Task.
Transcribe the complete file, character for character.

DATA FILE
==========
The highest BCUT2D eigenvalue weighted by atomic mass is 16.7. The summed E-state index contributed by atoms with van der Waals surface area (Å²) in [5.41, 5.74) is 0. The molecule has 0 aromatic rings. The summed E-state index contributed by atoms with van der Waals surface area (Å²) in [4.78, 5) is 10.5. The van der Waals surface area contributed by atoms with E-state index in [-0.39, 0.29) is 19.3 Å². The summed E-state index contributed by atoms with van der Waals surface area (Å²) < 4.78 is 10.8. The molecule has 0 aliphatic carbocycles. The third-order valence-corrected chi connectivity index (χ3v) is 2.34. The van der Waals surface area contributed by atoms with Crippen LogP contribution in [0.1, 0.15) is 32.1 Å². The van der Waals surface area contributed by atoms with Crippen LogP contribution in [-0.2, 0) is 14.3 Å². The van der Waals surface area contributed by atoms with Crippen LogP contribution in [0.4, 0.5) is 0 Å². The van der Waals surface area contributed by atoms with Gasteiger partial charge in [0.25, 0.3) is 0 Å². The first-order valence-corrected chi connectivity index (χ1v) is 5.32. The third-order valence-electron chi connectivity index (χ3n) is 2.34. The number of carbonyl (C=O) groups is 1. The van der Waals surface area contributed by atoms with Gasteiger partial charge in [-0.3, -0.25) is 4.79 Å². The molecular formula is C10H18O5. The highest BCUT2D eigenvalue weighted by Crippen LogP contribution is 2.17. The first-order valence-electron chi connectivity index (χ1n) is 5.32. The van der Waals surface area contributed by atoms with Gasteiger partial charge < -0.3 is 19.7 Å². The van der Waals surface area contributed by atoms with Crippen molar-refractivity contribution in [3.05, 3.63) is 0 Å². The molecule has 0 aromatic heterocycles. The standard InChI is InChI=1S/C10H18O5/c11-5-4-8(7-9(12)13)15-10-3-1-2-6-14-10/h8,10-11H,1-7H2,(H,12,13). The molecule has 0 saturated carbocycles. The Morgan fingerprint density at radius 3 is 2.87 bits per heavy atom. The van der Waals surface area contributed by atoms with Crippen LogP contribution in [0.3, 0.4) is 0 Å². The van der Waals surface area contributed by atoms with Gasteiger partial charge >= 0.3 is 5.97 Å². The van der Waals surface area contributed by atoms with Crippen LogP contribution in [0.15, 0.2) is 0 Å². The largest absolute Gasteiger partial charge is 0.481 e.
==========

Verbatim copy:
The highest BCUT2D eigenvalue weighted by atomic mass is 16.7. The summed E-state index contributed by atoms with van der Waals surface area (Å²) in [5.41, 5.74) is 0. The molecule has 0 aromatic rings. The summed E-state index contributed by atoms with van der Waals surface area (Å²) in [4.78, 5) is 10.5. The van der Waals surface area contributed by atoms with E-state index in [-0.39, 0.29) is 19.3 Å². The summed E-state index contributed by atoms with van der Waals surface area (Å²) < 4.78 is 10.8. The molecule has 0 aliphatic carbocycles. The third-order valence-corrected chi connectivity index (χ3v) is 2.34. The van der Waals surface area contributed by atoms with Crippen LogP contribution in [0.1, 0.15) is 32.1 Å². The van der Waals surface area contributed by atoms with Crippen LogP contribution in [-0.2, 0) is 14.3 Å². The van der Waals surface area contributed by atoms with Crippen LogP contribution in [0.4, 0.5) is 0 Å². The van der Waals surface area contributed by atoms with Gasteiger partial charge in [0.25, 0.3) is 0 Å². The first-order valence-corrected chi connectivity index (χ1v) is 5.32. The third-order valence-electron chi connectivity index (χ3n) is 2.34. The number of carbonyl (C=O) groups is 1. The van der Waals surface area contributed by atoms with Gasteiger partial charge in [-0.3, -0.25) is 4.79 Å². The molecular formula is C10H18O5. The highest BCUT2D eigenvalue weighted by Crippen LogP contribution is 2.17. The first-order valence-electron chi connectivity index (χ1n) is 5.32. The van der Waals surface area contributed by atoms with Gasteiger partial charge < -0.3 is 19.7 Å². The van der Waals surface area contributed by atoms with Crippen molar-refractivity contribution in [3.05, 3.63) is 0 Å². The molecule has 0 aromatic heterocycles. The standard InChI is InChI=1S/C10H18O5/c11-5-4-8(7-9(12)13)15-10-3-1-2-6-14-10/h8,10-11H,1-7H2,(H,12,13). The molecule has 0 saturated carbocycles. The Morgan fingerprint density at radius 3 is 2.87 bits per heavy atom. The van der Waals surface area contributed by atoms with Crippen LogP contribution in [0.3, 0.4) is 0 Å². The van der Waals surface area contributed by atoms with Gasteiger partial charge >= 0.3 is 5.97 Å². The van der Waals surface area contributed by atoms with Crippen LogP contribution in [0.15, 0.2) is 0 Å². The largest absolute Gasteiger partial charge is 0.481 e.